Concurrently, she kept her peace,
minding her own without surcease,
delighting in any caprice
that struck her to enjoy.
Though mundane souls forsook her realm,
many a Fair Folk claimed an elm,
and soon she grew fast overwhelmed
by troops of fay envoys.
From high and low, from near and far,
did come a host of the bizarre —
the Good Neighbors by Northern Star
convened and settled in
amongst the valleys, under hills —
and to the ponds went those with gills —
and more, and more, and more, until
she thought her head would spin.
“Oh, make for us a wingéd goat
that sings sweet hymns out from its throat
and sheds silk from its undercoat!”
one elf of rank adjured.
And others called for honeyed rain,
for fruit as gold as ripened grain,
and other whims hard to attain
they asked her to procure.
But empty-handed they did not
come a-calling as she thought.
All gauds and folderol were bought
with worthwhile wares in trade.
With winsome bounty she was plied
of such stark largess that belied
their inborn nature to misguide
poor fools in escapade.
“We know it well how mortals be,”
said one dryad sat in her tree.
“And only their inconstancy
is what all share in wont.
To you they come as they did us
for favors, and then pitch a fuss
when we show them their due distrust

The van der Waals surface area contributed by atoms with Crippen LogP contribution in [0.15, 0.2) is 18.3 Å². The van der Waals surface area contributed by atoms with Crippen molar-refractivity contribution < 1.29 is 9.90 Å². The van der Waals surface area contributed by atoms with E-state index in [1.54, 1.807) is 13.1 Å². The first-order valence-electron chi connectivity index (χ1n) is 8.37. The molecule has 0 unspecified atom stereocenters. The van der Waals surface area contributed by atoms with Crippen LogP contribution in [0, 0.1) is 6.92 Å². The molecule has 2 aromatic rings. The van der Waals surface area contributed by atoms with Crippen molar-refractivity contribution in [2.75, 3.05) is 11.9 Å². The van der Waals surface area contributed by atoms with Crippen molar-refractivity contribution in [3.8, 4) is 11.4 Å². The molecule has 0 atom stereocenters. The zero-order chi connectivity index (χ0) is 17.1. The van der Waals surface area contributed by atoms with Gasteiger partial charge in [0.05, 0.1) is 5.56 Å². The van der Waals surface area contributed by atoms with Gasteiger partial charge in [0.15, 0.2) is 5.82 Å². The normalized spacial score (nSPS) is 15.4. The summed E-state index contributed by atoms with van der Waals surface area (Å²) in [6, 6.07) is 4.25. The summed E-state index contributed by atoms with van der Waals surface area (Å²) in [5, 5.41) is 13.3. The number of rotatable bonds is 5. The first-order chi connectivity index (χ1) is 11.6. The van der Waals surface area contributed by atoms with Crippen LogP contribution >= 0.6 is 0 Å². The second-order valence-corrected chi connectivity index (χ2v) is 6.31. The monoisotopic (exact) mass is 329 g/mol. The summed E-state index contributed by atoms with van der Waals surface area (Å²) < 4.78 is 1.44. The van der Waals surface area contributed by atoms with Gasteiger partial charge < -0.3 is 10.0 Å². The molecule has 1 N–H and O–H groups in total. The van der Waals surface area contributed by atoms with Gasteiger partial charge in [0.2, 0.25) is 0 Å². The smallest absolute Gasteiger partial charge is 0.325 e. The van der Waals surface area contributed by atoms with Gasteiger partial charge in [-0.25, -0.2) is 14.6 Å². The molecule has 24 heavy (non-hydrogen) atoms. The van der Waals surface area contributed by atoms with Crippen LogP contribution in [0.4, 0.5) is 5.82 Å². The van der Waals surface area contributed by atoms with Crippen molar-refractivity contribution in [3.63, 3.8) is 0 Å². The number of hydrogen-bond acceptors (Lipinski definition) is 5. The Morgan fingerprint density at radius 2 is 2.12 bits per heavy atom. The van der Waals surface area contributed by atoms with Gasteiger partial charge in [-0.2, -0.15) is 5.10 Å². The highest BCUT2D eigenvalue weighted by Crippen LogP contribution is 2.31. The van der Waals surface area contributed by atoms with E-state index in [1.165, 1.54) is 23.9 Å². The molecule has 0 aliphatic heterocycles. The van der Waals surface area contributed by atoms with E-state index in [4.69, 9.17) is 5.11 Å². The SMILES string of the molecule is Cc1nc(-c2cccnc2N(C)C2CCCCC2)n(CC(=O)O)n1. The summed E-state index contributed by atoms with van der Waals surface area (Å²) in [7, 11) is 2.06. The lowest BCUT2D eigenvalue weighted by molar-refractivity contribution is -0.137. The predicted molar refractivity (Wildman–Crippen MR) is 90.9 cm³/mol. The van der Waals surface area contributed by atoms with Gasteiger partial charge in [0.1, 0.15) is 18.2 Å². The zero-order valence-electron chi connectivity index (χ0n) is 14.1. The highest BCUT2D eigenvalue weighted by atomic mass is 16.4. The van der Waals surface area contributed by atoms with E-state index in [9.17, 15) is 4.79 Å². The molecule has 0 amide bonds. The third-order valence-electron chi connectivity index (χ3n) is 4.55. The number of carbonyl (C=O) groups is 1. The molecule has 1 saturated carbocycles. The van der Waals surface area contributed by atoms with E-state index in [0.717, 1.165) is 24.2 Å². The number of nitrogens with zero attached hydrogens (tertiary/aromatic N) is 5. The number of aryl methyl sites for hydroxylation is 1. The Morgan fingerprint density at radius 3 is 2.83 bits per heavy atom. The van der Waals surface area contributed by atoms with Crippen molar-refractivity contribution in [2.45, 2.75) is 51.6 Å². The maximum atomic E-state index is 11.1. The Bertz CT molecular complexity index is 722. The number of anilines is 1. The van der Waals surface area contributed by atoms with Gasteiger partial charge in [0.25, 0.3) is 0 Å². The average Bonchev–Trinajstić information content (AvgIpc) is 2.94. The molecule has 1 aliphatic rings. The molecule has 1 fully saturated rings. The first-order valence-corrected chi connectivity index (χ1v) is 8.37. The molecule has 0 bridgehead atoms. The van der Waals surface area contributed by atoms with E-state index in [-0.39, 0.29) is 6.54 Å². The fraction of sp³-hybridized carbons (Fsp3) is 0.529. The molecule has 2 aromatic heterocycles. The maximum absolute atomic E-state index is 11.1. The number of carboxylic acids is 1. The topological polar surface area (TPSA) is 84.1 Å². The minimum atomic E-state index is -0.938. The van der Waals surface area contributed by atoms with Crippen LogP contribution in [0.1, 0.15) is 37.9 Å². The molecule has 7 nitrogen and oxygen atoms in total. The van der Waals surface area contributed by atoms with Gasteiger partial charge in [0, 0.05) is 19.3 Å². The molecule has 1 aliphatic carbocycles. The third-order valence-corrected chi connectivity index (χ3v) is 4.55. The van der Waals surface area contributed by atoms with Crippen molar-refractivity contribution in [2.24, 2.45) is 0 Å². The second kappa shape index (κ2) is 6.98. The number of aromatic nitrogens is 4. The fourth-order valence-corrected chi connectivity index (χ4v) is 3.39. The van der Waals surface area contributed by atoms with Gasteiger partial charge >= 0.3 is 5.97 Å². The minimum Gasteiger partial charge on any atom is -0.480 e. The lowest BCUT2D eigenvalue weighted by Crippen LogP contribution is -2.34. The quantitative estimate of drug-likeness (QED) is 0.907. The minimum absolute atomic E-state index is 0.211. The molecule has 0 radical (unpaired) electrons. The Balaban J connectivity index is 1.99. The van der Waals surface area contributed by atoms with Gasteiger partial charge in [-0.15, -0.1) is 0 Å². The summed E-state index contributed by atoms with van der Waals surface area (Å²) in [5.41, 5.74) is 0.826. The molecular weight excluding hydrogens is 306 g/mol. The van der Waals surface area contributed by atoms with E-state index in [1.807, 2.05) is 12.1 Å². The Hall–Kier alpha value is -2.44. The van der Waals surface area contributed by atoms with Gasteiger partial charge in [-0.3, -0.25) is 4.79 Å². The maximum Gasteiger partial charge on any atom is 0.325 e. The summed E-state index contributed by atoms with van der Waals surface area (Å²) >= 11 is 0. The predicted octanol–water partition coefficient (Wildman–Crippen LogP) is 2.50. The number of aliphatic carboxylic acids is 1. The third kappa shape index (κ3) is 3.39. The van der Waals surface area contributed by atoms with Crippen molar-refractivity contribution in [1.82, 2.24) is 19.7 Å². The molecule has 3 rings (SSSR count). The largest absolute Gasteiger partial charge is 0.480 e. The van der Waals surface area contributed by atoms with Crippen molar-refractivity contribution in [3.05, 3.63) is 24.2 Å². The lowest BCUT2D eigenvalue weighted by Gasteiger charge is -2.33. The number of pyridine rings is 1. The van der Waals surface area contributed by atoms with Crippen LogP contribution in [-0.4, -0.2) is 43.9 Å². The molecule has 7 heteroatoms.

and bid them to avaunt.”
And so her haunted woods became
a haven to any with aim
to do without the galling game
of fencing with Mankind.
An ease was donned as if a cloak.
In concord did those Gifted folk
strove to forfend the loathsome yoke:
being ever maligned.
“A novel treat it is,” quoth she,
well deep within her forestry,
“to live amongst ones much like me
who need not to be told
the whys and wherefores of the rules
of which I choose to cull out fools.
Oh, if but one of those daft mules
could fit a likened mold!”
The years passed on with small ado.
The thicket hedge – her wall – yet grew
with alt and snarl that most of who
sought entry were deterred.
The truth of why it came to be
that dark forest held infamy
was lost to human history,
ne’er more spoken nor heard.
For scores and scores she kept within
her wooded realm as much akin
to wrathful wolves who’ve ever been
possessive of their grounds.
All of the while, the wildwood trees
that bent to her authority
grew into great monstrosities
with whetted thorns abound.
Fay beasts that called her forest home
grew ghastly in the fall of gloam,
and any soul that dared to roam
therein met their demise.
“Beware her blighted woods!” professed
the scores that feared the sorceress.
“To seek out that grim pythoness
would be most ill-advised!”
In way that all lore came to be,
the tales of her spread like debris;
hearsay became as history,
casting her as the fiend.
The tales of her were told with thrill
as frightful fables to instill
the thought that wizardry caused ill,
and she the quarantined.
And so another stalwart soul
was painted black to suit the role
contemners thought well fit to dole
despite no fault of theirs.
And when, at length, the time did come
that her stout heart stilled in its thrum,
there were none left with the wisdom
to know how she was erred.
With orphic craft she was endowed,
to Man and Beast she went unbowed,
and till the end she was uncowed
despite all that went on.
Beyond a twisting river strand,
within that thorny thicket stands
yet still a humble cottage and
home to a witch now gone.
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